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Pascal’s Climate Wager
Keith Tidman considers the smart bet for our future.
There’s general scientific agreement that something bad is going on with the world’s climate. Contention starts to loom large, however, when the conversation swivels inevitably to why and how that change is happening, and whether we can or even ought to do anything about it. Some people assert that natural cycles traceable over tens of thousands of years are causing the change, and conclude that the science to the contrary is inconclusive at best or even outright bogus – skewed, it’s disdainfully claimed, by the ideologues in order to acquire advantage. Others assert that humans are indeed major contributors to climate change, starting in the nineteenth century with the Industrial Revolution and societies’ sharp turn to fossil fuels to make their economies hum. These scientists contend that the evidence leads us to human causes of climate change, as shown by various metrics, such as the spike in carbon dioxide levels coinciding with the advent of hydrocarbon-fuelled technologies. One might say, it’s less about pro-science or anti-science as it is about ‘whose science’.
The landscape is made all the murkier because of flailing dogma and partisan politics, as each side attempts to diagnose the other’s allegedly parochial intentions. Combustible terms like ‘denier’ and ‘alarmist’ get bandied about incautiously, however. Wherever that sparring ultimately might lead, the world faces the quandary of choosing between two distinctively alternative approaches to what to do: nothing, or everything we can.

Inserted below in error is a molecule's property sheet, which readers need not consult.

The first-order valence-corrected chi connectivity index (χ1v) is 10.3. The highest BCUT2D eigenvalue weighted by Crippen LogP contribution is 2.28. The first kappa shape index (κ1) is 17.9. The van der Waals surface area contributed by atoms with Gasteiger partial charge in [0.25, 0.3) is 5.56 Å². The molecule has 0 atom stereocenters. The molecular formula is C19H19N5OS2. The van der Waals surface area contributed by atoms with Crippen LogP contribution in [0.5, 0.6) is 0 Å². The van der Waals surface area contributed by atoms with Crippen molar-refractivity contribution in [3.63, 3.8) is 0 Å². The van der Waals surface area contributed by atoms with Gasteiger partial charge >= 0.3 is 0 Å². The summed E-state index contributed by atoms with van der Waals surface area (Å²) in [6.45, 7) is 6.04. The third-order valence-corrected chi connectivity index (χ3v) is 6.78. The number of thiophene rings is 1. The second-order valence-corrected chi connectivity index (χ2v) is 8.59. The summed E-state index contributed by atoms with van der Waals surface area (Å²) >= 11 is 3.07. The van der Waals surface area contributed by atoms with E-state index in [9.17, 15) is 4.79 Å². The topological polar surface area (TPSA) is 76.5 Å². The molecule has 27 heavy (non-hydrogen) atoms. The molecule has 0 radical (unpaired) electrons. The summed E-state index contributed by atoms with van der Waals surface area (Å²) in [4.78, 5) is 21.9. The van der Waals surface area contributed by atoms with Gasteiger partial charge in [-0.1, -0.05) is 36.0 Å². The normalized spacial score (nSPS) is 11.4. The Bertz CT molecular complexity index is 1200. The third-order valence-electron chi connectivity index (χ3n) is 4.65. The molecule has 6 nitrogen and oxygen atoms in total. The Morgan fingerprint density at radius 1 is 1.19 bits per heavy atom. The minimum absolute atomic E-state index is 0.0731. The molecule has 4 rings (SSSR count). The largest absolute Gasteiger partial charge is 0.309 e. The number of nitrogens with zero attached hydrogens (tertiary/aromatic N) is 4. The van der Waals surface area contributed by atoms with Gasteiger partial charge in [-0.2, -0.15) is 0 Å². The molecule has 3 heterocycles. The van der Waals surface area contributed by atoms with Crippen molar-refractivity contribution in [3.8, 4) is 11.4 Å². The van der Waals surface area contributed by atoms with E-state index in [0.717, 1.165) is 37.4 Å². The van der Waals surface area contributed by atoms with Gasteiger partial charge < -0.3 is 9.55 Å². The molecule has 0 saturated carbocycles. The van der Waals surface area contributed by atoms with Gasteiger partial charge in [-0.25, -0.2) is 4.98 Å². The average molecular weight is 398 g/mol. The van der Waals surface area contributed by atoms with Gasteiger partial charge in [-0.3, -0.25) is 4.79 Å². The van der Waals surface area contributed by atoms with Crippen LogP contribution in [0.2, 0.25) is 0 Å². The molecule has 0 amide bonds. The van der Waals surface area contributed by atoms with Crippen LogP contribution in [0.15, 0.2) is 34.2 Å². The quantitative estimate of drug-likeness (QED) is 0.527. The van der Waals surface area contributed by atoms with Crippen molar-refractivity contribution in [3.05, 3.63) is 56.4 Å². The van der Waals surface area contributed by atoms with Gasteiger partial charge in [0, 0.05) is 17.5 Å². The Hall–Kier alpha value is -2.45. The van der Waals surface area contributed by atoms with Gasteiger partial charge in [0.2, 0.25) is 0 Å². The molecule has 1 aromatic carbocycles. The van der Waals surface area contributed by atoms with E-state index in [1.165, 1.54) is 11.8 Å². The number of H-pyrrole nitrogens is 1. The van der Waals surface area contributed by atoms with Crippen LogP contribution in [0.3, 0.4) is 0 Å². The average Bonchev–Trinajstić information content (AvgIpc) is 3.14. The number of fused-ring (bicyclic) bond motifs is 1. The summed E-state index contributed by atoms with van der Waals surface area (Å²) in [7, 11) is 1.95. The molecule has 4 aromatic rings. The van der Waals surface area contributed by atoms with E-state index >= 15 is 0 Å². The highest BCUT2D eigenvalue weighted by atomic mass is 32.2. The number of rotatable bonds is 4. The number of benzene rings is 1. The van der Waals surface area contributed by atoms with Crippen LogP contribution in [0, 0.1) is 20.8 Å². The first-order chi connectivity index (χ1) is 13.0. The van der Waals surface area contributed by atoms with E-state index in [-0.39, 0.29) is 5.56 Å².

The first response is to put our faith in Mother Nature cycling through her natural changes back and forth, with human civilisation taking our lumps as nature sees fit. The second approach is to implement interventionist measures to redirect the path of human activity so as to try to mitigate, or better, to reverse, climate change’s more dire effects on the ecosystem, on sea levels and on the weather’s increasingly violent extremes.
Given there’s uncertainty as to the particulars of climate change and a range of possible interventions to take, to help us decide what to do we might borrow the kind of logic used by the French philosopher and mathematician Blaise Pascal’s (1623-1662) in his famous ‘Wager’, described in his Pensées, or Thoughts. Blaise Pascal was a polymath: a philosopher, mathematician, physicist, inventor, and theologian. Despite the four-hundred-year provenance of ‘Pascal’s Wager’, it is untarnished in its simplicity, and is useful even for the modern era’s climate-change crises. Whatever the cause, the stakes, in the matter of weather extremes and their effects upon many dimensions of people’s lives globally, are the same, and globally shared. In that context, let’s briefly explore how the Wager might serve both parties in the climate discussion.
Growing Concern by Friedrich Farshaad Razmjouie, 2022